Despite judicial backing, a large pool of commentators believe that players deserve equal rights. It is at this juncture that the author seeks to draw an analogy to justify meriting excessive rights to publishers. In a routine professional atmosphere, say a person ‘A’ asks an interior designer to work on his indoor space and its beautification. After completion of the work, the interior designer hands over the keys of the house to ‘A’. The interior designer does not own the house and has merely rendered his service to A for something that belongs to him. The same logic can be applied to understand the development in esports. The publisher is the real ‘owner’ and developer of the game and the player participates in tournaments, contributing effectively and their operation is restricted to boundaries provided by the underlying code. Therefore, they cannot be recognized as ‘authors’ in the esports domain. Even though the question of publishers right seems relatively straightforward, ambiguity persists on legal aspects pertaining to modifications within the game by players and their protection, which is a highly disputed issue in the contemporary IP regime.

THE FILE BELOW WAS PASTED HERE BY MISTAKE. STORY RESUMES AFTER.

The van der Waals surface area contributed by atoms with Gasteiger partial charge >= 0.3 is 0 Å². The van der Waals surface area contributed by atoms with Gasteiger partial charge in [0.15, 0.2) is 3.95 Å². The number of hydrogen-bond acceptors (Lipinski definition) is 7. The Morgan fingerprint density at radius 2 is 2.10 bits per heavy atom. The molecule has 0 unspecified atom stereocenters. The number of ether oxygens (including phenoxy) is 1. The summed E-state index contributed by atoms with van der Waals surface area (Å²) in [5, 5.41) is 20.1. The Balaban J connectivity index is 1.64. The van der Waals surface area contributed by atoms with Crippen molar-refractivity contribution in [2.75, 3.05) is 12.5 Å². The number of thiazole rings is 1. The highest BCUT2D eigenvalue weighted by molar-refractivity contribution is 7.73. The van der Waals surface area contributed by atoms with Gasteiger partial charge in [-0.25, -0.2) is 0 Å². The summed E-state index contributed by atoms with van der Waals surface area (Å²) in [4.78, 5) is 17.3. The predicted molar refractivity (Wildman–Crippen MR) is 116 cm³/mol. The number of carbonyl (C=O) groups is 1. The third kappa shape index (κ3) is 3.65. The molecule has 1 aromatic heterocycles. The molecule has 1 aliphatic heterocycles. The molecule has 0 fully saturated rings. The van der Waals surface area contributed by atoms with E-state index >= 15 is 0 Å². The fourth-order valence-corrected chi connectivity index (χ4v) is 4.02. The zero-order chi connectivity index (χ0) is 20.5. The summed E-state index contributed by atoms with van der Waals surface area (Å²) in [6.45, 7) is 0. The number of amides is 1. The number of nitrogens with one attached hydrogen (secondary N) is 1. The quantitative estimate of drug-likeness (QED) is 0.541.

With the advent of the digital era, esports has expanded magnificently and is available in a plethora of mediums. However, some games including a few highly popular ones, may have a variety of defects including bad screen play, monotony, storyline issues and problems with visual aids. Consequently, due to the wide popularity of these esports its stakeholders namely, players or fans have in many cases taken it upon themselves to rectify these errors, creating a modified version of these games as a result. Therefore, these players are not merely participants in a game but are actively involved in creation of certain content. This exercise of contribution and production to the game is known as game ‘Modding’.[xviii] In laymen terms, Modding involves changing or altering a game by way of its code to modify it in a required manner.[xix] Modding has a wide ambit including fixing small bugs, changing graphics like developing new avatars of characters or even building an entirely new gaming format.[xx] This process involves an intersection of IP across multiple areas leading to a conflict of interest. These Mods warrant players to adopt a character from another franchise or game to be inculcated in the original one, however this raises numerous concerns with respect to the publisher’s rights.